But no matter which approach you use, you need to do it FAST. First line, first paragraph, first page. Spend a month just on those. Make them spectacular. You have got to be noticed out of a sea of other stories. Do it right away, or the editor may not even read on.
Heh heh. What have you got against bikers, Wayne?
But, really, I love this advice. We do have to find a way to stand out.
So you like conflict early on. What do you think is most important--conflict, characters, or voice/prose?
I think you can be successful with any approach. But why not just excel at all three. You’ll have a much wider audience that way. That said, the stories that really endure are the ones with at least one endearing character.
Why not excel at all three? Well, when you put it that way…it all sounds so simple.
Do you outline your plots?
I outline vigorously. I use a program called Scrivener that lets me use pushpin note cards to fully plot my stories, complete with art files, sound FX, pretty much anything I want. I spend about a month outlining each novel. For me, that’s the only way I can do it. Otherwise, I get lost in my own plot’s twists and turns.
Okay, let us gain from your hard-won wisdom. What do you know now that you wish you knew five years ago?
I wish I knew way back then more about the actual business of publishing. I’m grateful for the contracts I’ve gotten. But having sold close to half a million books, you’d think I would have earned enough to write full time, but not so.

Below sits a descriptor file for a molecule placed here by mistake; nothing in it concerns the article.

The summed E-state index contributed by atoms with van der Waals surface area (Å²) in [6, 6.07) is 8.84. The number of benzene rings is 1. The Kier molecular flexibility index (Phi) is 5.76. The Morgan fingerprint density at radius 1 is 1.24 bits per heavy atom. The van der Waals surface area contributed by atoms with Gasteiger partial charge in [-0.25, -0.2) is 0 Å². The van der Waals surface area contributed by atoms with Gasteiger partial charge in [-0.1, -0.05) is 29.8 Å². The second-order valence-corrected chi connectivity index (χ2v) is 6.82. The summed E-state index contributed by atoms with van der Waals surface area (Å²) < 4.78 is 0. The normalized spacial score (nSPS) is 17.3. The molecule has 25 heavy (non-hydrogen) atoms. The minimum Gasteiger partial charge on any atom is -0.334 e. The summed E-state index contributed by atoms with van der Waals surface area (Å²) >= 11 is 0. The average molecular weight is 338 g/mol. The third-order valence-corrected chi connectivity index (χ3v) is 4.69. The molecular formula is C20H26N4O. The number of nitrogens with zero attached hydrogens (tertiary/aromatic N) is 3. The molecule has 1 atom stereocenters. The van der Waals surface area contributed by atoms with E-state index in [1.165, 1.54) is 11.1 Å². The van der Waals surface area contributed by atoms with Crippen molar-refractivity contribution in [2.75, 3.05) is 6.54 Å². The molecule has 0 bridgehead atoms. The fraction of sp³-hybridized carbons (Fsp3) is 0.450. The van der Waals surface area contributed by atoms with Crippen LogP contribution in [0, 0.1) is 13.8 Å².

Unfortunately, legacy publishing just doesn’t treat the author very well. The royalty percentages are scandalously low. Thank God that’s changing now with the advent of eBooks. It won’t be long now…traditional publishing houses will need to begin raising royalty rates or their authors will jump to eBooks.
Whoa. Okay. So what do you know now that you wish you still didn't know?
I wish I didn’t know the conflict of duties that writing professionally can trigger. I’m a full time teacher at a public middle school. I’m a husband, as well as a father of four. I’m a writer busy with several deadlines a year. And no matter what I spend my time doing, something always feels neglected. It can be very stressful and discouraging.
I can't even imagine. You work really hard.
Will you ever consider publishing with general market publisher?
If the contract is right, I would in a heartbeat. That said, I’m not sure I’ll ever sign with another print publisher. I’m under contract for seven books in the
But aside from those, I plan to do the rest of my books as self pubbed. Dark Sea
Well, I wish you much joy and success, because writing has to be satisfying or it's not worth doing. So, what is your favorite part of writing novels for teens?
I absolutely LOVE reading my stories to kids. I tend to dress in full medieval gear and speak in English/Scottish accents, all the while reading the stories with all manner of drama.
Fun! Do you have a life verse or a Bible passage that shows the direction you want to go with your writing?
Hebrews 10:23 Let us hold fast the confession of our hope without wavering, for He who promised is faithful;
Do the children read your books? Do they give you fodder for the books?
My kids have read some of my books, but they just see me as Dad. And yes, they are always targets for future characters.
Thanks for stopping by,
Sally Apokedak is the editor of the semi-annual newsletter: Best Books for Young Readers (subscribe for free and you'll be entered to win your choice of a Kindle Fire or a Google Nexus). She has published short works in a number of places and has received an SCBWI Work in Progress grant. She can usually be found blogging about young adult novels at sally-apokedak.com.